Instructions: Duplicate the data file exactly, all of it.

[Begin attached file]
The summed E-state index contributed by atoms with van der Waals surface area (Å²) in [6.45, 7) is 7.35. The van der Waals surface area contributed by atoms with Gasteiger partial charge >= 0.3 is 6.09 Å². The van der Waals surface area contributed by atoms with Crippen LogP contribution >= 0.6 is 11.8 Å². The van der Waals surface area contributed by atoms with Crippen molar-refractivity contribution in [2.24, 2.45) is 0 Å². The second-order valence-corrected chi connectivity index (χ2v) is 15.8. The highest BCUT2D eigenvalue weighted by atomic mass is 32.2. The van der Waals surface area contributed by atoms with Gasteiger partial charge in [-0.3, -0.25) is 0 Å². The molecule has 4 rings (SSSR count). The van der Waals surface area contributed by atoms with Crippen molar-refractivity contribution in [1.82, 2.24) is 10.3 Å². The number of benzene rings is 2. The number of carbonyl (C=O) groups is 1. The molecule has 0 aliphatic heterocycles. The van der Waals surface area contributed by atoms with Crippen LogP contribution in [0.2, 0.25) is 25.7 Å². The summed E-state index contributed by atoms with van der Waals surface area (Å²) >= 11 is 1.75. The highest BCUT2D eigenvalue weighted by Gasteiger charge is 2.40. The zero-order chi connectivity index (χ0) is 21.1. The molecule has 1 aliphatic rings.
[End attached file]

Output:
The summed E-state index contributed by atoms with van der Waals surface area (Å²) in [6.45, 7) is 7.35. The van der Waals surface area contributed by atoms with Gasteiger partial charge >= 0.3 is 6.09 Å². The van der Waals surface area contributed by atoms with Crippen LogP contribution >= 0.6 is 11.8 Å². The van der Waals surface area contributed by atoms with Crippen molar-refractivity contribution in [2.24, 2.45) is 0 Å². The second-order valence-corrected chi connectivity index (χ2v) is 15.8. The highest BCUT2D eigenvalue weighted by atomic mass is 32.2. The van der Waals surface area contributed by atoms with Gasteiger partial charge in [-0.3, -0.25) is 0 Å². The molecule has 4 rings (SSSR count). The van der Waals surface area contributed by atoms with Crippen molar-refractivity contribution in [1.82, 2.24) is 10.3 Å². The number of benzene rings is 2. The number of carbonyl (C=O) groups is 1. The molecule has 0 aliphatic heterocycles. The van der Waals surface area contributed by atoms with Crippen LogP contribution in [0.2, 0.25) is 25.7 Å². The summed E-state index contributed by atoms with van der Waals surface area (Å²) >= 11 is 1.75. The highest BCUT2D eigenvalue weighted by Gasteiger charge is 2.40. The zero-order chi connectivity index (χ0) is 21.1. The molecule has 1 aliphatic rings.